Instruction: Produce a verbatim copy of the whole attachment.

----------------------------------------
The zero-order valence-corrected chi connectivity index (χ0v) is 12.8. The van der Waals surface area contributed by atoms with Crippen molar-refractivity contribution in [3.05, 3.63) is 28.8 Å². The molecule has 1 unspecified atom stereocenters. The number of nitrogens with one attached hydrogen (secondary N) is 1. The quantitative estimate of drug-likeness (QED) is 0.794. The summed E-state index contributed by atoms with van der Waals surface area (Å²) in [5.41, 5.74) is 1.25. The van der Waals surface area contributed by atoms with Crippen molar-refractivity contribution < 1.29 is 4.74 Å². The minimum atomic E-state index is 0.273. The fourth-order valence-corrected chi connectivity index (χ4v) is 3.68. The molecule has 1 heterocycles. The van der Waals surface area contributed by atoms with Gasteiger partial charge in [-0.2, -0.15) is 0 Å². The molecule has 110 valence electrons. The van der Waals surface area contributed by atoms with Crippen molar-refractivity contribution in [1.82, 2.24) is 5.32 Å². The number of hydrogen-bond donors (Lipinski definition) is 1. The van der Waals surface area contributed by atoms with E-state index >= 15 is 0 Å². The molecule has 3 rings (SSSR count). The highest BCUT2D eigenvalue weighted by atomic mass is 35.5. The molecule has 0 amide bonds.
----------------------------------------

The zero-order valence-corrected chi connectivity index (χ0v) is 12.8. The van der Waals surface area contributed by atoms with Crippen molar-refractivity contribution in [3.05, 3.63) is 28.8 Å². The molecule has 1 unspecified atom stereocenters. The number of nitrogens with one attached hydrogen (secondary N) is 1. The quantitative estimate of drug-likeness (QED) is 0.794. The summed E-state index contributed by atoms with van der Waals surface area (Å²) in [5.41, 5.74) is 1.25. The van der Waals surface area contributed by atoms with Crippen molar-refractivity contribution < 1.29 is 4.74 Å². The minimum atomic E-state index is 0.273. The fourth-order valence-corrected chi connectivity index (χ4v) is 3.68. The molecule has 1 heterocycles. The van der Waals surface area contributed by atoms with Gasteiger partial charge in [-0.2, -0.15) is 0 Å². The molecule has 110 valence electrons. The van der Waals surface area contributed by atoms with Crippen molar-refractivity contribution in [1.82, 2.24) is 5.32 Å². The number of hydrogen-bond donors (Lipinski definition) is 1. The van der Waals surface area contributed by atoms with E-state index >= 15 is 0 Å². The molecule has 3 rings (SSSR count). The highest BCUT2D eigenvalue weighted by atomic mass is 35.5. The molecule has 0 amide bonds.